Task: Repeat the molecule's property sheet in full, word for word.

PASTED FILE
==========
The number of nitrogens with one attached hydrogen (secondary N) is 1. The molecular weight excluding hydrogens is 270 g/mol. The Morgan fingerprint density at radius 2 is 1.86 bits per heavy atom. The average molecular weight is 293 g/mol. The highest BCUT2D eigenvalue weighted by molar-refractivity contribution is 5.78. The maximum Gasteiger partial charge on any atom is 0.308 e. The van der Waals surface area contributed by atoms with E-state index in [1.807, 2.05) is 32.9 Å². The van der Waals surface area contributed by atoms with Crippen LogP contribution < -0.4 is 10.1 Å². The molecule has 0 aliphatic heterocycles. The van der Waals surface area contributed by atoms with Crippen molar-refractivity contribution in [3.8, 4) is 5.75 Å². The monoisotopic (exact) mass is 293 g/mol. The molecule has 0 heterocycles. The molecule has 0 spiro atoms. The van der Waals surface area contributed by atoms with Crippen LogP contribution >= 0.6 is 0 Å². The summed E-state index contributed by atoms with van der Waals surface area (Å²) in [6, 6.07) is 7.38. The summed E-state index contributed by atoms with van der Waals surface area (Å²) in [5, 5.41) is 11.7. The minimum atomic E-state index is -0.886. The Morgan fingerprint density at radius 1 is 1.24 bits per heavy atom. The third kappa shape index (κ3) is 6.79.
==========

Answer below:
The number of nitrogens with one attached hydrogen (secondary N) is 1. The molecular weight excluding hydrogens is 270 g/mol. The Morgan fingerprint density at radius 2 is 1.86 bits per heavy atom. The average molecular weight is 293 g/mol. The highest BCUT2D eigenvalue weighted by molar-refractivity contribution is 5.78. The maximum Gasteiger partial charge on any atom is 0.308 e. The van der Waals surface area contributed by atoms with E-state index in [1.807, 2.05) is 32.9 Å². The van der Waals surface area contributed by atoms with Crippen LogP contribution < -0.4 is 10.1 Å². The molecule has 0 aliphatic heterocycles. The van der Waals surface area contributed by atoms with Crippen molar-refractivity contribution in [3.8, 4) is 5.75 Å². The monoisotopic (exact) mass is 293 g/mol. The molecule has 0 heterocycles. The molecule has 0 spiro atoms. The van der Waals surface area contributed by atoms with Crippen LogP contribution >= 0.6 is 0 Å². The summed E-state index contributed by atoms with van der Waals surface area (Å²) in [6, 6.07) is 7.38. The summed E-state index contributed by atoms with van der Waals surface area (Å²) in [5, 5.41) is 11.7. The minimum atomic E-state index is -0.886. The Morgan fingerprint density at radius 1 is 1.24 bits per heavy atom. The third kappa shape index (κ3) is 6.79.